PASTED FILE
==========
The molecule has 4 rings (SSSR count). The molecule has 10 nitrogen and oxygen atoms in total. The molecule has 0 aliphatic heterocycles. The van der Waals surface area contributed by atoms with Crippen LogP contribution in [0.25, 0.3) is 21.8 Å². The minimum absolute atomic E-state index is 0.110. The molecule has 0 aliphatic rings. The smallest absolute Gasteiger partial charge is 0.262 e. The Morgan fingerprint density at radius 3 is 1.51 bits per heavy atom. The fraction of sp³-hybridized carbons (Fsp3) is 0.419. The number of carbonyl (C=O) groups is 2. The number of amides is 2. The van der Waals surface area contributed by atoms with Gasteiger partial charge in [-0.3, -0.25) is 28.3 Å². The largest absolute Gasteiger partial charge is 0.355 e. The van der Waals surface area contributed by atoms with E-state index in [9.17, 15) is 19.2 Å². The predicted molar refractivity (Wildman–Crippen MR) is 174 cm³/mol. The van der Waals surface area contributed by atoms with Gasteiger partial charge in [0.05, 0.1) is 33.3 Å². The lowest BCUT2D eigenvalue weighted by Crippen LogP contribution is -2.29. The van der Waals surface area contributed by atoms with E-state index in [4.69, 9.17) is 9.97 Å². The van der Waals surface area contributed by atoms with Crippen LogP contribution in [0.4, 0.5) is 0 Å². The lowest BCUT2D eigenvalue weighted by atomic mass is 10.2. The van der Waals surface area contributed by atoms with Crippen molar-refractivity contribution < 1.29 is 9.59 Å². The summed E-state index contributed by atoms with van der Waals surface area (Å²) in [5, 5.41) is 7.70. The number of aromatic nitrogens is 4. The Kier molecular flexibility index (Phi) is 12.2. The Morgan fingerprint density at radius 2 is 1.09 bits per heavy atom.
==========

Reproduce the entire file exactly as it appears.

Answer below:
The molecule has 4 rings (SSSR count). The molecule has 10 nitrogen and oxygen atoms in total. The molecule has 0 aliphatic heterocycles. The van der Waals surface area contributed by atoms with Crippen LogP contribution in [0.25, 0.3) is 21.8 Å². The minimum absolute atomic E-state index is 0.110. The molecule has 0 aliphatic rings. The smallest absolute Gasteiger partial charge is 0.262 e. The Morgan fingerprint density at radius 3 is 1.51 bits per heavy atom. The fraction of sp³-hybridized carbons (Fsp3) is 0.419. The number of carbonyl (C=O) groups is 2. The number of amides is 2. The van der Waals surface area contributed by atoms with Gasteiger partial charge in [-0.3, -0.25) is 28.3 Å². The largest absolute Gasteiger partial charge is 0.355 e. The van der Waals surface area contributed by atoms with E-state index in [9.17, 15) is 19.2 Å². The predicted molar refractivity (Wildman–Crippen MR) is 174 cm³/mol. The van der Waals surface area contributed by atoms with Gasteiger partial charge in [0.05, 0.1) is 33.3 Å². The lowest BCUT2D eigenvalue weighted by Crippen LogP contribution is -2.29. The van der Waals surface area contributed by atoms with E-state index in [4.69, 9.17) is 9.97 Å². The van der Waals surface area contributed by atoms with Crippen LogP contribution in [0.4, 0.5) is 0 Å². The lowest BCUT2D eigenvalue weighted by atomic mass is 10.2. The van der Waals surface area contributed by atoms with Crippen molar-refractivity contribution < 1.29 is 9.59 Å². The summed E-state index contributed by atoms with van der Waals surface area (Å²) in [5, 5.41) is 7.70. The number of aromatic nitrogens is 4. The Kier molecular flexibility index (Phi) is 12.2. The Morgan fingerprint density at radius 2 is 1.09 bits per heavy atom.